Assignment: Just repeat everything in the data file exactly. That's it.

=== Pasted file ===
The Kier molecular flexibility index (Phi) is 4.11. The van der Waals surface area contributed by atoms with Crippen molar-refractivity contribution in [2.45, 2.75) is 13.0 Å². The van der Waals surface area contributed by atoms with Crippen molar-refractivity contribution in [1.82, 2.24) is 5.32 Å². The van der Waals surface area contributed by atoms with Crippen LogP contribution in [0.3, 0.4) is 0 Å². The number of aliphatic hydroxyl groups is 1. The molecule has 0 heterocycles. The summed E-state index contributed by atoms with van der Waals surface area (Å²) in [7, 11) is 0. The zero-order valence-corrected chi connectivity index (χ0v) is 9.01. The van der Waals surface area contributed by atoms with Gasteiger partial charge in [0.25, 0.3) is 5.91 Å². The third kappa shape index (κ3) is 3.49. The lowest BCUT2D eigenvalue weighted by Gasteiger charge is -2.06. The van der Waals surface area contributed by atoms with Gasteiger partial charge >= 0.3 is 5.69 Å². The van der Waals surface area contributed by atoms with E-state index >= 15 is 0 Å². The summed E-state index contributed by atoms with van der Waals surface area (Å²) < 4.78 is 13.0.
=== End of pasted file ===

The Kier molecular flexibility index (Phi) is 4.11. The van der Waals surface area contributed by atoms with Crippen molar-refractivity contribution in [2.45, 2.75) is 13.0 Å². The van der Waals surface area contributed by atoms with Crippen molar-refractivity contribution in [1.82, 2.24) is 5.32 Å². The van der Waals surface area contributed by atoms with Crippen LogP contribution in [0.3, 0.4) is 0 Å². The number of aliphatic hydroxyl groups is 1. The molecule has 0 heterocycles. The summed E-state index contributed by atoms with van der Waals surface area (Å²) in [7, 11) is 0. The zero-order valence-corrected chi connectivity index (χ0v) is 9.01. The van der Waals surface area contributed by atoms with Gasteiger partial charge in [0.25, 0.3) is 5.91 Å². The third kappa shape index (κ3) is 3.49. The lowest BCUT2D eigenvalue weighted by Gasteiger charge is -2.06. The van der Waals surface area contributed by atoms with Gasteiger partial charge >= 0.3 is 5.69 Å². The van der Waals surface area contributed by atoms with E-state index >= 15 is 0 Å². The summed E-state index contributed by atoms with van der Waals surface area (Å²) < 4.78 is 13.0.